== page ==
Involvement of onchocerciasis volvulus in ME/CFS by John Brown

John believes that the evidence is that many (if not all of us) with ME, CFS and GWS are actually suffering from onchocerciasis, a treatable infection that is rampant in the Middle East. He has been busy, health permitting, presenting the epidemiological evidence to the CMO and other interested parties. I must admit I was intrigued and concerned to read about Fasciola liver flukes. Eating of unwashed salad vegetables imported from the Middle East and Mediterranean areas can spread them. I had heard that wild watercress grown in the UK could also be infected with flukes.

In 1997 John discovered he had onchocerciasis and not as he thought ME. Since then he's been on the look out for other misdiagnosed cases, which he feels are not hard to find.

Well, below is an extract from John's work. He intends to publish all the evidence on our web site in the near future, but anyone wishing to find out more you can give him a call on 020 72781571 otherwise we will keep you informed via kickback

DIAGNOSIS — ONCHOCERCIASIS — Presenting as chronic multisymptom Gulf related illness,
......................................................................ME/CFS, Gulf War syndrome

SYNOPSIS —Tropical disease clinics are failing to diagnose helminthiases in minimally infected travellers and expatriates. 1 have been very ill with onchocerciasis contracted while working as a site architect in Saudi Arabia between 1983 and 1986. This is the infection responsible for Gulf War syndrome. It is quite possible that 1 also contracted other, concomitant helminthiases while working in the Middle and Far East between 1980 and 1990. My debilitating illness has been highly symptomatic and I have not received any treatment since the retirement of Dr Adrian Naftalin (GP) in April 2000.

ONCHOCERCIASIS in SAUDI ARABIA - In 1980, heavily infected cases of onchocerciasis presenting as river blindness were reported by Chumbley from the military hospital on the Khamis Mushayt airbase.1 This was where the Stealth bombers were based during the gulf War.2 Chumbley was alerted to the possibility of onchocerciasis in the area by a zoologist who had observed the presence of the blackfly vectors. The zoologist then published his paper in a volume of obscure Swiss tomes on the flora and fauna of Saudi Arabia. Consequently, Chumbley's report eluded inclusion in the Index Medicus, thereby skipping the attention of Gulf War syndrome investigators. Nevertheless, I managed to find it so — ?

Additional heavily infected cases presenting as sowda were reported from Riyadh in 19913. It must be assumed that, with the exception of new born babies and expatriates straight off the plane, virtually everyone at Khamis Mushayt and Riyadh are, at least to some small extent, infected. Yet not a single British5 or American6 veteran, nor myself, have managed to get the appropriate screens performed, hence the regrettable involvement of lawyers.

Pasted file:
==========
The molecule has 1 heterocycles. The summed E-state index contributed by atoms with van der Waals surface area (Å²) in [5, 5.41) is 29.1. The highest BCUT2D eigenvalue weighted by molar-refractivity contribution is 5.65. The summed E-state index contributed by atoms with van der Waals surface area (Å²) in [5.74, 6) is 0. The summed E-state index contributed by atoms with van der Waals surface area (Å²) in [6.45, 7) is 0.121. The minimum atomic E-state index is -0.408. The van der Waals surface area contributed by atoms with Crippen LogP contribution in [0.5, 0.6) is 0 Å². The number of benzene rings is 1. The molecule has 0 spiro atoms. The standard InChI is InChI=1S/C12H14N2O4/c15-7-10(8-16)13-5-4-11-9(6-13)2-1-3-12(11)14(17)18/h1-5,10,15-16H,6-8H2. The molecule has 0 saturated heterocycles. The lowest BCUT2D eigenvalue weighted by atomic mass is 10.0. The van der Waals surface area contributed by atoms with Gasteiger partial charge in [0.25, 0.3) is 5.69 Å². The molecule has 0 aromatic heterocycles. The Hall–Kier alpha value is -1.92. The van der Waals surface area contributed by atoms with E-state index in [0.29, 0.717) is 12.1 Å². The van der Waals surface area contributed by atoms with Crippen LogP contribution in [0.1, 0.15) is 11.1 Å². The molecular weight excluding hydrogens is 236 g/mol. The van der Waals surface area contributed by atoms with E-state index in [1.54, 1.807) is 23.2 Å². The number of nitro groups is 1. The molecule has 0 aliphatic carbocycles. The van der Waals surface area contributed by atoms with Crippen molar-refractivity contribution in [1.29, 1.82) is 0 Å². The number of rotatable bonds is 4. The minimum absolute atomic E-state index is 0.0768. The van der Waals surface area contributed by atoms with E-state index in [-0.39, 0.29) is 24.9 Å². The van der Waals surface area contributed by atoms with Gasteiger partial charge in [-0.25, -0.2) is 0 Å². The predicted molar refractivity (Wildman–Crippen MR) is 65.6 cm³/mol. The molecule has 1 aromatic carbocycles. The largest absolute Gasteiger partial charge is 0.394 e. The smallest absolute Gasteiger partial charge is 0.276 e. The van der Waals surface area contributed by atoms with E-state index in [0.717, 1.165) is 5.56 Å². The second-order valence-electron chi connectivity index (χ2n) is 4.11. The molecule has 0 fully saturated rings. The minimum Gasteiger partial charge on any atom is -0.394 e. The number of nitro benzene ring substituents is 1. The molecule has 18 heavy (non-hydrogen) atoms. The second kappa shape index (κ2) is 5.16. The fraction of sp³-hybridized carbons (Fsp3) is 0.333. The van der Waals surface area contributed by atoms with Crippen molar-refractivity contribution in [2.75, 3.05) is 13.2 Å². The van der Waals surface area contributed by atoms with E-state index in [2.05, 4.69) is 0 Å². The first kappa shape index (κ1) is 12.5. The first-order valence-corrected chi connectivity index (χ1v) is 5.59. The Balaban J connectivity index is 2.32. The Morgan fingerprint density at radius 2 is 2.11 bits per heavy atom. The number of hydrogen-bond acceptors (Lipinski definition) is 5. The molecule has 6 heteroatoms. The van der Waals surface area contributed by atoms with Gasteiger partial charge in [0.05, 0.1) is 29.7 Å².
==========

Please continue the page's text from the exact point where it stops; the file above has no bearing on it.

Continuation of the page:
Bearing in mind that American investigators screened USAF personnel it is remarkable that onchocerciasis was overlooked in the light of Chumbley's paper. Thousands of expatriates in Arabia must have contracted onchocerciasis over the years, and yet not a single case has ever been reported in the medical literature — a discrepancy First noticed nearly 40 years ago7 What has become of the missing Arabian expatriate cases? I account for only one.

It may also be significant that a six week course of doxycycline; the veterans' treatment of choice, interrupts embryogenesis and degenerates the adult worms.8

REFERENCES

1. Chumbley LC. (1980). Onchocerciasis in Saudi Arabia. pages 412 - 4 I8 in Fauna of Saudi Arabia vol 2. Edited by Wittmer W, and Buttiker W. Pro Entomologia, c/o Natural History Museum, Basel, Switzerland: and Ciba-Geigy Ltd, Basel, Switzerland.
Note: This paper eluded inclusion in the Index Medicus. The MoD were unaware of it until I sent them a copy.
2. Sir Peter de la Billiere (1992). Chapter 9 In, Storm Command : A personal account of the Gulf War. London: Harper Collins
3. Siddiqui MA, and Al-Khawajah MM, (1991). The Black Disease of Arabia, Sowda- onchocerciasis: New Findings. International Journal of Dermatology 30(2): 130— 133
4. Freedman DO, Unnasch TR, Merriweather A, and Awadzi K, (1994), Truly infection- free persons are rare in areas hyperendemic for African onchocerciasis. Journal of Infectious Diseases 170: 1054 —1055
5. Coker WJ, Bhatt BM, Blatchley NF, and Graham JT. (1999). Clinical findings for the first 1000 Gulf War veterans in the Ministry of Defence's medical assessment programme. BMJ 318(7179): 290 — 294
6. Fukuda K, Nisenbaum R, Stewart G. et al (1998). Chronic .Multisymptom illncss Affecting Air Force Veterans of the Gulf War JAMA280(1): 981—988
7. Gasparini G, (1964). Problems of onchocerciasis in new suspected areas sowda and onchocerciasis (Report for the First International Congress of Tropical Dermatology. Naples, Italy. June ]964.) Arch ltal Sci Med Trop Parassit 45: 243—260
8. Hoerauf A, Vulkmann L. Hamelmann C, el al (2000), Endosymbiotic bacteria in worms as targets for a novel chemotherapy in filariasis. The Lancet 355: 1242—1243